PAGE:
Nintendo, Retro Computers, Cars: 6 Weird and Wacky Ways to Mine Bitcoin

Texas could raise funds through NFT and harness 'abundant' energy to mine Bitcoin

Nintendo, Retro Computers, Cars: 6 Weird and Wacky Ways to Mine Bitcoin For Hannah Perez

These miners use anything to mine Bitcoin before a specialized mining machine. Learn about some of the wackiest ways to mine crypto.


Throughout the history of Bitcoin, enthusiasts from all over the world have been looking for very creative ways to mine the flagship cryptocurrency. Old video game consoles, obsolete computers and even cars have been used by some people to extract Bitcoin. The truth is that, apparently, there are many devices that can function as miners.

This week, an electric car owner Tesla revealed how he had hacked the vehicle to mine various cryptocurrencies. Similarly, a youtuber had shared last year how he had turned his game boy of more than 30 years in a miner of Bitcoin very very slow. Most of the alternative methods are very ineffective, but they are certainly very rare.

It should be noted that it is understood by mining of Bitcoin to the process that consists of solving complex mathematical calculations for the extraction of new coins. Mining requires computers with high computing power that often consume a lot of energy.

Learn about some of the most unusual and wacky methods people have used to mine Bitcoin:

1. 1989 Game Boy

A game boy 33 years old can mine Bitcoin. Last year, the youtuber ‘Stacksmashing’ posted a video on his channel where he described how he had altered the the brand’s first handheld game console Nintendo, originally launched in 1989, to be converted into a mining machine powered by four double A batteries.

After a lot of engineering, he managed to make the game boy process 0.8 hashes per second, a very small speed compared to the 100 terahashes per second (TH/s) reached by specialized equipment. Mining power is so out of date that it would take at least several quadrillion years for the console to mine a single Bitcoin.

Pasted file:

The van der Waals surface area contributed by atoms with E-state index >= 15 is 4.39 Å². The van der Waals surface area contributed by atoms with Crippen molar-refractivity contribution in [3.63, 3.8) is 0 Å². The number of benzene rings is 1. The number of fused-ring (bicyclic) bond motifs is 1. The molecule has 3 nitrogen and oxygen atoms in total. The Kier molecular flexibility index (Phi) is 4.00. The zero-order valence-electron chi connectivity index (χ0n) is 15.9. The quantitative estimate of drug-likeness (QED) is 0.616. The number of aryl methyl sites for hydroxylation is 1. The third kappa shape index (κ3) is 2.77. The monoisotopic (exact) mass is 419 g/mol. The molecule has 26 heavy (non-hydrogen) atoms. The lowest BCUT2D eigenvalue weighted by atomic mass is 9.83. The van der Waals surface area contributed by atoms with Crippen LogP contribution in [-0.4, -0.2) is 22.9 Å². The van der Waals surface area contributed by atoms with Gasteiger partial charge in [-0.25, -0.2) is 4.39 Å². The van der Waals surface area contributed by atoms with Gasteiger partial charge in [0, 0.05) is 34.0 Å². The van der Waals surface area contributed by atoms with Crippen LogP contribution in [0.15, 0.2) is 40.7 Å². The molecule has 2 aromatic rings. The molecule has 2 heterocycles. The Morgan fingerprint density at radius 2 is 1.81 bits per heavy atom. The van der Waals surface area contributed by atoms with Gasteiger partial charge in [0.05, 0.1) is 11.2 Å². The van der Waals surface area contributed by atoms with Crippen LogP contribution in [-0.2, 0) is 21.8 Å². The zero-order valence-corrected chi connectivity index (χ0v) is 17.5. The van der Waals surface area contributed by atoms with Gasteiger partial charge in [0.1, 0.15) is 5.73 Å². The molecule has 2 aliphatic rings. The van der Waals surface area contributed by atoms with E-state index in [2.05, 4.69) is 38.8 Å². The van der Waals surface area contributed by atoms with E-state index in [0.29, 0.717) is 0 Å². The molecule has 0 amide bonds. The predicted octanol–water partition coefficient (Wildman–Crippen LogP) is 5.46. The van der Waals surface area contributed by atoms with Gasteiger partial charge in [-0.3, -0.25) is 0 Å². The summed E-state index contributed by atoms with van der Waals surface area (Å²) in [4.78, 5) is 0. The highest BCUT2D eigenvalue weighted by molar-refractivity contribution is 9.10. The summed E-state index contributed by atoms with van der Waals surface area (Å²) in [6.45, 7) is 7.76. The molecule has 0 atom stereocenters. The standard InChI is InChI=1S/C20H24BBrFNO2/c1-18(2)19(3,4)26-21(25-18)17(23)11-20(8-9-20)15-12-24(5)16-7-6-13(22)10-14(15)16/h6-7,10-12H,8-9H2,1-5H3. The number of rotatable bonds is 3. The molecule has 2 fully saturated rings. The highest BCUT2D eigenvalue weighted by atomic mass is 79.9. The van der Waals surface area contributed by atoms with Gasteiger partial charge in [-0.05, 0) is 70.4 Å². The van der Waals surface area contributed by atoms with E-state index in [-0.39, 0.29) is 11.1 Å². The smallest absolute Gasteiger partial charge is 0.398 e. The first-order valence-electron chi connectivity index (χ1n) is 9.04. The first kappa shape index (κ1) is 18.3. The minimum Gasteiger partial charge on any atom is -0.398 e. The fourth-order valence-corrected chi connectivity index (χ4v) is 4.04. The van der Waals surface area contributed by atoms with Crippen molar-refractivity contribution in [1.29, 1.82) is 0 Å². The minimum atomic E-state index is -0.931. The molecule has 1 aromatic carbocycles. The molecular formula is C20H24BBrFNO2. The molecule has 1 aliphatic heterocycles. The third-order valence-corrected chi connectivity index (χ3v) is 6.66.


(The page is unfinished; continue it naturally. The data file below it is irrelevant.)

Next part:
Although it would take more than the estimated time that the mining of Bitcoin, which is expected to end with the mining of the last coin in the year 2140, Stacksmashing proved that the use of the discontinued game console was a “possible” method.

See also  Bitcoin mining is 80% less profitable than a year ago

2. Retro game consoles

other models of Nintendo they have also been used in the past to mine cryptocurrency. During the first years of Bitcoin, an amateur miner carried out an ingenious project that showed that a gaming console Nintendo Entertainment System (NES) 1985, could be used as equipment to mine the main cryptocurrency.

The project, which was carried out in 2013, also took advantage of a raspberry pi (a series of single board computers) and marked the first time anyone had brought the crypto mining process to a third-generation game console. However, even at that time, when the mining difficulty was much lower and when the mining reward was four times higher, the process turned out to be too slow and inefficient to effectively mine a coin. Bitcoin.

3. Discontinued computers

A few years ago, Ken Shirriff, an engineer who is fond of retro computers, carried out several experiments on mining Bitcoin. Shirriff was able to show that some old machines could be put to good use when he converted a popular computer Xerox High from the 1970s on a mining device.

The experiment, which was carried out in 2018, saw the computer built in the seventies extract bitcoin at 1.5 hashes/second, a fairly slow speed and would require a time of “5000 times the age of the universe” to mine a single block, as explained by Shirriff himself in a blog post.

Although today discontinued, Xerox High It was a computer classic at the time. The computer is well known for being the first device to support a graphical user interface (GUI) in 1973.

4. Electric vehicles

More recently, it has been discovered that some electric cars can also be altered to function as mining machines. the owner of a Tesla Model 3, Siraj Raval, revealed a few days ago to CNBC that he had hacked his vehicle to make him mine cryptocurrencies. The owner assured that, using the car battery, he can earn up to USD $800 per month mining Bitcoin Y ethereum.